African shoestrings – South Africa Day Twenty-two
In the middle to the end of nineteenth century a large group of Afrikaners, (descendants of the original, mainly Dutch, French and German settlers) trekked their way their way from the Cape after the British took control of the Cape colony. This was called the Great Trek.
When they got to Natal they found the Zulu’s here and after trying to negotiate for some land ended up fighting them.
Now the British were also there and they had already claimed the land but started to feel threatened by a build up in Zulu numbers, eventually, you’ve guessed it, another war, called unimaginatively the Anglo-Zulu war, broke out.
Two famous battles were fought in this war, Isandlwana and Rorke’s drift.
Four years ago we stayed in Dundee and visited both the local Talana museum, a resource of information and displays about all the battles and events of these wars, and the scene of Rorke’s drift. The heroic effort by 139 British soldiers to hold off 4000 Zulu’s was immortalised by the movie Zulu. It starred Michael Caine and Stanley Baker and we loved it, henceforth our desire to see the real thing! It’s one of those places that requires a lot of imagination.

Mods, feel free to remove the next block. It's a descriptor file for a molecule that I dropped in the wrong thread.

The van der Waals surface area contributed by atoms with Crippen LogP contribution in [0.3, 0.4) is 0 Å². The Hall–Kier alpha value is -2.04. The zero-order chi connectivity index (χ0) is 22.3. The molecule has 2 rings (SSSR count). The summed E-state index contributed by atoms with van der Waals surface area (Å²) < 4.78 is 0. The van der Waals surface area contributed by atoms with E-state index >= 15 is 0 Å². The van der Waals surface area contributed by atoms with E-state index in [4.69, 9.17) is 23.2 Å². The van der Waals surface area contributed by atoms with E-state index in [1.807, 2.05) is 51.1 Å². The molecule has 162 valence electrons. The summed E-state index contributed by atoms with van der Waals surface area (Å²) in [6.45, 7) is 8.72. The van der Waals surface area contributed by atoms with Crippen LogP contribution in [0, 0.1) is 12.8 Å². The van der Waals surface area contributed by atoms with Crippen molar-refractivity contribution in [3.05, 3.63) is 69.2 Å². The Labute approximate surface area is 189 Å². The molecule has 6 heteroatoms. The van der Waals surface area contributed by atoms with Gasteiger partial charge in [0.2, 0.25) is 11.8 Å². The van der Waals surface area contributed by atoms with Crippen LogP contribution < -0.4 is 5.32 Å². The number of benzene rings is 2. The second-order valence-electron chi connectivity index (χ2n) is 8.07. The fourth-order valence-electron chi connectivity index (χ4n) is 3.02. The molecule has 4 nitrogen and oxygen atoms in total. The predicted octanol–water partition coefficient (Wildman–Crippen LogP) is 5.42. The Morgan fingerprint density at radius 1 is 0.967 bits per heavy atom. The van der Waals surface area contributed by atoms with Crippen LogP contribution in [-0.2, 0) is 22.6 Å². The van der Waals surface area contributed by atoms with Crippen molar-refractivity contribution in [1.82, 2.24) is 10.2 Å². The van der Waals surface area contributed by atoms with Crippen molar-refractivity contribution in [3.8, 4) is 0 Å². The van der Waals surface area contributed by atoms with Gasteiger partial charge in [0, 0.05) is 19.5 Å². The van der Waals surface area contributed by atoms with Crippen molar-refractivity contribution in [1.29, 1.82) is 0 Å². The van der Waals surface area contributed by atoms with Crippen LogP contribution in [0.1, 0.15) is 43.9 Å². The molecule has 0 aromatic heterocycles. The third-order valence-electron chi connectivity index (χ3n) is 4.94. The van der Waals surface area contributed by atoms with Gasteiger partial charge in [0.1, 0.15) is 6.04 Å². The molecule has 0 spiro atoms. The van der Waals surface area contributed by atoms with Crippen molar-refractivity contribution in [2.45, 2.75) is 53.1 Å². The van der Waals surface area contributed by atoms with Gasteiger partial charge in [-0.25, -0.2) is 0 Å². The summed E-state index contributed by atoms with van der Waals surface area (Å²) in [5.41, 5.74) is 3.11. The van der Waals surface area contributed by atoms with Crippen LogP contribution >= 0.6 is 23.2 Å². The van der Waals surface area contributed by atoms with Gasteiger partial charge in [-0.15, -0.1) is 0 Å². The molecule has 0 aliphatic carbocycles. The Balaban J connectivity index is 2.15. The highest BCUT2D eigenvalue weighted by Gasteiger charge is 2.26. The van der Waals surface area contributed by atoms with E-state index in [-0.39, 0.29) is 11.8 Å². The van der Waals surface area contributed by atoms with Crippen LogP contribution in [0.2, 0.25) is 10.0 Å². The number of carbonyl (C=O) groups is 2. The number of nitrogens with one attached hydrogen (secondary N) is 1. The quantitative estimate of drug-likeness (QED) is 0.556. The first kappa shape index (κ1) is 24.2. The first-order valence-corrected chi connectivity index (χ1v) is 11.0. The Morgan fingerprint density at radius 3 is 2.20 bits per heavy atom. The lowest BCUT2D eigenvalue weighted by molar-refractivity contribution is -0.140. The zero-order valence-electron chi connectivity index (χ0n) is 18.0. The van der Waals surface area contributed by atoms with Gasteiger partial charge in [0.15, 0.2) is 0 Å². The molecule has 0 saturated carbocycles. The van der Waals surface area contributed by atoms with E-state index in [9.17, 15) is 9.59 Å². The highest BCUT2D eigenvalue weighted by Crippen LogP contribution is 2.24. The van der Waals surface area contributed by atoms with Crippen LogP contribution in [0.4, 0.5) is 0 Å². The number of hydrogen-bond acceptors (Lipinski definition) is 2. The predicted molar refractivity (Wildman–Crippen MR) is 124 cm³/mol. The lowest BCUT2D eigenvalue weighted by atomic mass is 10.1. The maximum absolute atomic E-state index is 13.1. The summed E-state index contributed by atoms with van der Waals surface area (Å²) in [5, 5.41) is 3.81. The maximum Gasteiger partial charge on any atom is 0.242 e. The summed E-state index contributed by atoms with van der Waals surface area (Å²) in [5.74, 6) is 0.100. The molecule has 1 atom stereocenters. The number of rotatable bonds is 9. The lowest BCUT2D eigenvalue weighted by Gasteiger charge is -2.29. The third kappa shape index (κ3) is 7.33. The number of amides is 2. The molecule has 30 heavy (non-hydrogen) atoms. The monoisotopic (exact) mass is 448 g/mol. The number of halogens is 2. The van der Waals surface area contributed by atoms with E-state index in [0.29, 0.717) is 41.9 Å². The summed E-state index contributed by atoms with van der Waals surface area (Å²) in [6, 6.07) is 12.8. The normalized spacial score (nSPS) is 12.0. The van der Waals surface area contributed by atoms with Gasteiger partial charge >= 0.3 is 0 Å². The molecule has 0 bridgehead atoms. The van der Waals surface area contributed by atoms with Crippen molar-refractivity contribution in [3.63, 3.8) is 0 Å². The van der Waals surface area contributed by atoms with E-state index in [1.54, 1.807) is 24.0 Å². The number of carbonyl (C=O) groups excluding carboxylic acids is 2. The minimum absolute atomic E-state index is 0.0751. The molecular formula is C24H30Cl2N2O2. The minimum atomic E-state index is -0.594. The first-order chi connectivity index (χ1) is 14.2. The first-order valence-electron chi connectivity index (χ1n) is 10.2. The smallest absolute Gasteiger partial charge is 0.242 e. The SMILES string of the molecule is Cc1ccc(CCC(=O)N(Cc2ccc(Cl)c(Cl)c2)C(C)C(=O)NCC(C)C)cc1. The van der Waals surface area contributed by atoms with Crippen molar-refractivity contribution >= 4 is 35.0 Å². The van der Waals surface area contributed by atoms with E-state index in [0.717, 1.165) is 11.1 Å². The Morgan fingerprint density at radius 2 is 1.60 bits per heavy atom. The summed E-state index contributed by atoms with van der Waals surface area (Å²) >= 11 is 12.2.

None of the original buildings are there and the grassland that was there at the time has been overrun by scrub due to years of overgrazing. But the museum, available literature and markers that are dotted around go some way towards transporting you back into time.
Now the whole reason for us coming back to this area was to see the other Battlefield, Isandlwana.
What happened at this hill a few hours before the Battle of Rorke’s Drift was horrific. I won’t bore you with the complex maneuvers that took place beforehand except to say in summary that the British had issued an ultimatum demanding this, that and the other, which the Zulu’s ignored, triggering off a British invasion of Zululand. The British centre force accidentally stumbled on the main Zulu force at Isandlwana, which spoilt the Zulu’s plan for a surprise attack. So they attacked anyway and in two hours 20,000 men surrounded the British and annihilated 1400 of the 1800 British soldiers. Some of the survivors found their way to Rourke’s Drift and helped fortify the position together with the small force that had been left there to guard a river crossing and supplies.